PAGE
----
It's too late to do anything at this point. Pretty much once it hits the floor, everybody known which way they're going to vote... If they even get your letters before the vote.

    Not to say it isn't worth trying, but don't get your hopes up
  • The Democrats will cave again to the mythical, all-mighty filibuster. It doesn't seem like the Democrats got as much mileage out of that threat as the Republicans are. So are the Democrats spineless or is something else going on? It's especially pathetic because the public could really get behind this one and it's an opportunity for the Democrats to make it seem Republicans are beholden to special interests and corrupt (despite the fact that many Democrats are just as bad). And this I think brings us to the
    • by jonatha (204526)
      The Democrats will cave again to the mythical, all-mighty filibuster.

      Good.

      The filibusterer is Chris Dodd, Democrat from Connecticut, and he's filibustering so that the bill granting retroactive immunity won't be passed...

  • by Anonymous Coward on Monday December 17, 2007 @12:28PM (#21726048)

    Having worked as an intern on the hill (the ones who actually sort all of your letters, and faxes), I can tell you that unless you personally know someone up there your letter (by itself) means little, no matter how it is sent, most likely it will be logged into a database program and assigned a basic form letter reply.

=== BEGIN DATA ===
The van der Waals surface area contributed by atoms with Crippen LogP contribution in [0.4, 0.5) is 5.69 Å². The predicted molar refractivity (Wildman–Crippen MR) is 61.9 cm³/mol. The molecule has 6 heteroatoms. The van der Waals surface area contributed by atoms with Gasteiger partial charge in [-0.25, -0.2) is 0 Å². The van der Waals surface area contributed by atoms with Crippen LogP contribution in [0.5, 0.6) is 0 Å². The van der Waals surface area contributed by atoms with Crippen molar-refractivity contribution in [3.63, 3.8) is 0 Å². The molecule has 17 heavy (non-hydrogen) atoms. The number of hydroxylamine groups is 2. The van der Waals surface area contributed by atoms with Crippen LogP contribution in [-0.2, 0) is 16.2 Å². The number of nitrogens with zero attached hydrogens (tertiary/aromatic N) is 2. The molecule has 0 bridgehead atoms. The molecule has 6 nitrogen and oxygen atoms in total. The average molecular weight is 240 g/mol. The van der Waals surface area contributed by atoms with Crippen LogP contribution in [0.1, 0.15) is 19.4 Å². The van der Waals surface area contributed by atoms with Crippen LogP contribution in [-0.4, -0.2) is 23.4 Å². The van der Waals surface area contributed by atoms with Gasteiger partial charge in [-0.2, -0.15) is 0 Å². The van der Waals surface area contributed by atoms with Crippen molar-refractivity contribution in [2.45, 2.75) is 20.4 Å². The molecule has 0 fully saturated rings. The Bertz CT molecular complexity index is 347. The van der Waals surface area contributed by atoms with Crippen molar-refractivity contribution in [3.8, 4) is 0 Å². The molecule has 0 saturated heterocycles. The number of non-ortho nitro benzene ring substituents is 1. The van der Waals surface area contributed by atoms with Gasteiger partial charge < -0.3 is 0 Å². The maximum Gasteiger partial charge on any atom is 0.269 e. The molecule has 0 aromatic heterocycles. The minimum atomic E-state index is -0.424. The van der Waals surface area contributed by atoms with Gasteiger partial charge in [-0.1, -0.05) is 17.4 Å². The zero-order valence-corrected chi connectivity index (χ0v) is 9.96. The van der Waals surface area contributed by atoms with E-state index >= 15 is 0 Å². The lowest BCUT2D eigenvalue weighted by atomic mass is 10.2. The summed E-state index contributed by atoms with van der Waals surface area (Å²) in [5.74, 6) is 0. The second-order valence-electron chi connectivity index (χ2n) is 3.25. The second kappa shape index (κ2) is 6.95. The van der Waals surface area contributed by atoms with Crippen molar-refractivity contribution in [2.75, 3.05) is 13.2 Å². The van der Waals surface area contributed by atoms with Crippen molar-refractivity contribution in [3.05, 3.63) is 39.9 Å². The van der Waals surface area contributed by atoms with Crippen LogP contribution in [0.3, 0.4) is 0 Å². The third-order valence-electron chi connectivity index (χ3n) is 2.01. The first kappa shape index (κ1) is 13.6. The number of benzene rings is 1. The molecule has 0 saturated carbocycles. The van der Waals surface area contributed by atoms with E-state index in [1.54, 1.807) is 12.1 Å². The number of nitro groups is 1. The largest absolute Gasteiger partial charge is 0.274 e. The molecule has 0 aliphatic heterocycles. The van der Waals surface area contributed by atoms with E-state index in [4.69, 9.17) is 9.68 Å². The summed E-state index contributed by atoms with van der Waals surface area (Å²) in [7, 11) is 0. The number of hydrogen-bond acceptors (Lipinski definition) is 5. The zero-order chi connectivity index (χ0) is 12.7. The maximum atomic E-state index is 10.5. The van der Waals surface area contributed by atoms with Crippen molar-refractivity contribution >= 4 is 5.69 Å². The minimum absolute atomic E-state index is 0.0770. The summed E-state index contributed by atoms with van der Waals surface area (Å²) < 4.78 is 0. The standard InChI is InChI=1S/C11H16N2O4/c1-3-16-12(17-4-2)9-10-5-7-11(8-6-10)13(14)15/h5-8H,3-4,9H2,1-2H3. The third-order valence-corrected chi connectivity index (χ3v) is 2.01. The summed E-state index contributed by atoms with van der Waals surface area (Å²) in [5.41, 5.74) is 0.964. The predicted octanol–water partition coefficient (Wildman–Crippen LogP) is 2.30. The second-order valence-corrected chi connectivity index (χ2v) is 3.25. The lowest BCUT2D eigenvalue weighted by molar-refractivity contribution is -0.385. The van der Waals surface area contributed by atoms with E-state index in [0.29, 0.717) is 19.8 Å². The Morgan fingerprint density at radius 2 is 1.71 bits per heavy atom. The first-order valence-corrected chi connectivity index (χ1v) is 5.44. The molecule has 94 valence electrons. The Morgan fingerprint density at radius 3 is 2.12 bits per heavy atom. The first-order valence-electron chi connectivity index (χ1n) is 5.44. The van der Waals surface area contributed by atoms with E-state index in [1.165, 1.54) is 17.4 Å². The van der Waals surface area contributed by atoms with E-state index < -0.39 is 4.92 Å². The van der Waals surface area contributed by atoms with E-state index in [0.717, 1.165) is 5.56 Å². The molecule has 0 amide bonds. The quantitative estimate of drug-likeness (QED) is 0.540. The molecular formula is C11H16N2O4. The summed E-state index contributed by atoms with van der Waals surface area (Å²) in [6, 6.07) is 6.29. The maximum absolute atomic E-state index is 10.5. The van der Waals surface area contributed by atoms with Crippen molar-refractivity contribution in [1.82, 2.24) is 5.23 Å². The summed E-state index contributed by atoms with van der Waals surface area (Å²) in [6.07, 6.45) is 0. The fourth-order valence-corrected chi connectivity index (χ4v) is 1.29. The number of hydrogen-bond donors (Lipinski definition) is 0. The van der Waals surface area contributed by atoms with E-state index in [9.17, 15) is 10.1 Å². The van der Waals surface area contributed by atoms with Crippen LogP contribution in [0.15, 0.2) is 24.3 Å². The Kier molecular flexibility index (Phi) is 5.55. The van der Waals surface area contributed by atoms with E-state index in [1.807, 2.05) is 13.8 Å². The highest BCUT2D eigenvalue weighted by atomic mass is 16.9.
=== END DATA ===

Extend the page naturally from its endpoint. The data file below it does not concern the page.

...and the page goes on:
A letter writing campaign may change a Congressman's mind if he gets enough correspondence from registered voters in his district, but a Senator isnt going to change his mind on a major issue like this due to correspondence from voters. Still though its good to voice your opinion.

  • This was the first time I've actually contacted my senators [eff.org]. I have not heard anything from Dick Durbin's office yet, but Obama's office had some encouraging things to say in a well-written response. Among other things:

    Congress is working on reforms to the FISA bill to be enacted before the expiration of the current legislation. On November 15, 2007, the House of Representatives passed H.R. 3773, the "Responsible Electronic Surveillance That is Overseen, Reviewed, and Effective Act of 2007" (RESTORE Act) b